Furthermore, they first free-handedly draw the design on the object. Once the drawing is complete, they move to paint it. The designers use different motifs like flowers, fruits, birds, creepers, etc., to make it look attractive. 

Mostly, the designers use metallic paints for an illuminated effect. Once the painting is over, they often use gold or silver to highlight the design. The colors used for painting are mostly all organic or vegetable-based. When the whole painting procedure is complete, the final step is to cover the artwork with a layer of varnish for shine.

Making papier-mache in Delhi requires a lot of patience, attention, precision, and hard work. However, the end results are always absolutely stunning and definitely worth it. 

What Are Some Popular Paper Mache Motifs?

There are several motifs that designers use on a paper mache handicraft in Delhi. Here are some of the most popular motifs that they often paint on Kashmiri papier mache in Delhi:

  • Flowers within flowers
  • Design inspiration from the Mughal Era
  • Floral patterns 
  • Hazara (thousand flowers pattern)
  • Jungle and scenery
  • Birds
  • The Chinar tree of Kashmir
  • Almond designs
  • Geometric shapes or a design curated from a combination of geometric shapes.

Why Should You Buy Paper Mache Handicrafts?

Love decorating your home with handmade items or collecting different types of handicrafts? Then paper mache is definitely something you should add to your collection. All the paper mache items, be it a box or a lamp, are made with immense love. It is a result of years of practice and patience. Hence, every piece you look at is unique and leaves you in awe. 

If our master artisans can thrive and dedicate their lives to keeping this old art alive, why not help them by simply purchasing the Kashmiri papier mache in Delhi. The best part? They promote not only art but also sustainability and luxury at the same time. Since all the products are crafted using waste paper and glue, the process is pollution-free and gives a new life to waste paper.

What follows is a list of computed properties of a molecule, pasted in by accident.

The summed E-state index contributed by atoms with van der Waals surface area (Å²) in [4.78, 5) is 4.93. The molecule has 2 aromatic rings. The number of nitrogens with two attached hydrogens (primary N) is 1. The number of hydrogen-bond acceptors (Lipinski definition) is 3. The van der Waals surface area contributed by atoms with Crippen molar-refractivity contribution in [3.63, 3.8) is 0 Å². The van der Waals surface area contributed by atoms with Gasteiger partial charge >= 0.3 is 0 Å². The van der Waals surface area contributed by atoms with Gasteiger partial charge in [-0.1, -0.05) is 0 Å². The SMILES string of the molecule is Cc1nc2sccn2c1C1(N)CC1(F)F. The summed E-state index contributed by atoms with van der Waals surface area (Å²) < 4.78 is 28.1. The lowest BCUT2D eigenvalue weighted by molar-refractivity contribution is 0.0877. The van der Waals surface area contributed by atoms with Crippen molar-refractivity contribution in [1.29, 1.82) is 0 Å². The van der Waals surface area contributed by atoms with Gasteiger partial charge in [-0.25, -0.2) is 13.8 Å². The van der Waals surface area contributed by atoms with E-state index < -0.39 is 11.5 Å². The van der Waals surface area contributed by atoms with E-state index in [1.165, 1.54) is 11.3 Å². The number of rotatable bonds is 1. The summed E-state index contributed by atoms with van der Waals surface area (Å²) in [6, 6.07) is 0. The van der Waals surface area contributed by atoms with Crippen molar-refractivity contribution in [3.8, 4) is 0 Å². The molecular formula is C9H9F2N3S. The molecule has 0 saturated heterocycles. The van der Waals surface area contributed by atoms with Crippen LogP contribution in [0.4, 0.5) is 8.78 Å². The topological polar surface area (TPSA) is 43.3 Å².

Moreover, even after the effort that goes into making a paper mache handicraft, it is not very expensive. You can easily get them for different corners of your house and decorate them while adding a touch of luxury without spending too much on these handmade products. Also, these are perfect for gifting purposes. 


After reading this blog, if you’re searching for a ‘paper mache shop near me’ on Google, you can easily buy Kashmiri papier mache in Delhi from Magic Craft. They have been in the market for the last 29 years, and for the previous three decades, they’ve been a one-stop-shop for Kashmiri handicrafts products in Delhi. Their products are the confluence of Ancient Kashmiri aesthetics and modern luxury. 

Recently, they launched an online store that brings you the convenience of hassle-free shopping anytime, anywhere: online, in-store, and on social media. They have it all, from Kashmiri carpets to shawls to scarfs and paper mache. So why wait and search for a paper mache shop near me’ on Google? Order a paper mache handicraft in Delhi from Magic Craft to add life to the favorite corners of your humble abode.